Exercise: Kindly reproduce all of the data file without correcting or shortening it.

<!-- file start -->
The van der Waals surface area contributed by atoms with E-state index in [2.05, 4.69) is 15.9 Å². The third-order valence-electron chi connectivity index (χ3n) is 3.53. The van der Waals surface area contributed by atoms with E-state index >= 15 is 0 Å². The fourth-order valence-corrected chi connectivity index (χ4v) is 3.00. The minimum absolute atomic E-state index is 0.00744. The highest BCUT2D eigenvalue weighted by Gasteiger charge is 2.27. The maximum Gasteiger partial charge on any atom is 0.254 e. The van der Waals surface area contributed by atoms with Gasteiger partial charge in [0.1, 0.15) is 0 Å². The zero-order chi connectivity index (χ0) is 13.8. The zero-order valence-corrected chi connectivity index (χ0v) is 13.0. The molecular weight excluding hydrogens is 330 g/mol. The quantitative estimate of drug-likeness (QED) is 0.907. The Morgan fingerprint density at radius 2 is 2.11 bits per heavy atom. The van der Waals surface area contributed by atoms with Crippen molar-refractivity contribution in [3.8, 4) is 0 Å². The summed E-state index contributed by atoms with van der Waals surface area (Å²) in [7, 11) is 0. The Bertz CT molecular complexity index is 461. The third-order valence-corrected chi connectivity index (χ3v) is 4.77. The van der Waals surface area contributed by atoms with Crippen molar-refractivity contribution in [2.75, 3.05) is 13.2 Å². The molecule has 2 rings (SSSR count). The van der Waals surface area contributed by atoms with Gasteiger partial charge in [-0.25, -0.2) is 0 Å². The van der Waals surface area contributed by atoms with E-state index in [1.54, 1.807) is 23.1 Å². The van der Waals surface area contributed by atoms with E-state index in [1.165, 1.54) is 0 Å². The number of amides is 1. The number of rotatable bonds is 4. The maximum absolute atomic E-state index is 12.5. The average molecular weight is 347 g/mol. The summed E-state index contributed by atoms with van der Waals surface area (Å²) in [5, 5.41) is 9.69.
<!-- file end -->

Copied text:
The van der Waals surface area contributed by atoms with E-state index in [2.05, 4.69) is 15.9 Å². The third-order valence-electron chi connectivity index (χ3n) is 3.53. The van der Waals surface area contributed by atoms with E-state index >= 15 is 0 Å². The fourth-order valence-corrected chi connectivity index (χ4v) is 3.00. The minimum absolute atomic E-state index is 0.00744. The highest BCUT2D eigenvalue weighted by Gasteiger charge is 2.27. The maximum Gasteiger partial charge on any atom is 0.254 e. The van der Waals surface area contributed by atoms with Gasteiger partial charge in [0.1, 0.15) is 0 Å². The zero-order chi connectivity index (χ0) is 13.8. The zero-order valence-corrected chi connectivity index (χ0v) is 13.0. The molecular weight excluding hydrogens is 330 g/mol. The quantitative estimate of drug-likeness (QED) is 0.907. The Morgan fingerprint density at radius 2 is 2.11 bits per heavy atom. The van der Waals surface area contributed by atoms with Crippen molar-refractivity contribution in [3.8, 4) is 0 Å². The summed E-state index contributed by atoms with van der Waals surface area (Å²) in [7, 11) is 0. The Bertz CT molecular complexity index is 461. The third-order valence-corrected chi connectivity index (χ3v) is 4.77. The van der Waals surface area contributed by atoms with Crippen molar-refractivity contribution in [2.75, 3.05) is 13.2 Å². The molecule has 2 rings (SSSR count). The van der Waals surface area contributed by atoms with Gasteiger partial charge in [-0.25, -0.2) is 0 Å². The van der Waals surface area contributed by atoms with E-state index in [1.54, 1.807) is 23.1 Å². The van der Waals surface area contributed by atoms with E-state index in [1.165, 1.54) is 0 Å². The number of amides is 1. The number of rotatable bonds is 4. The maximum absolute atomic E-state index is 12.5. The average molecular weight is 347 g/mol. The summed E-state index contributed by atoms with van der Waals surface area (Å²) in [5, 5.41) is 9.69.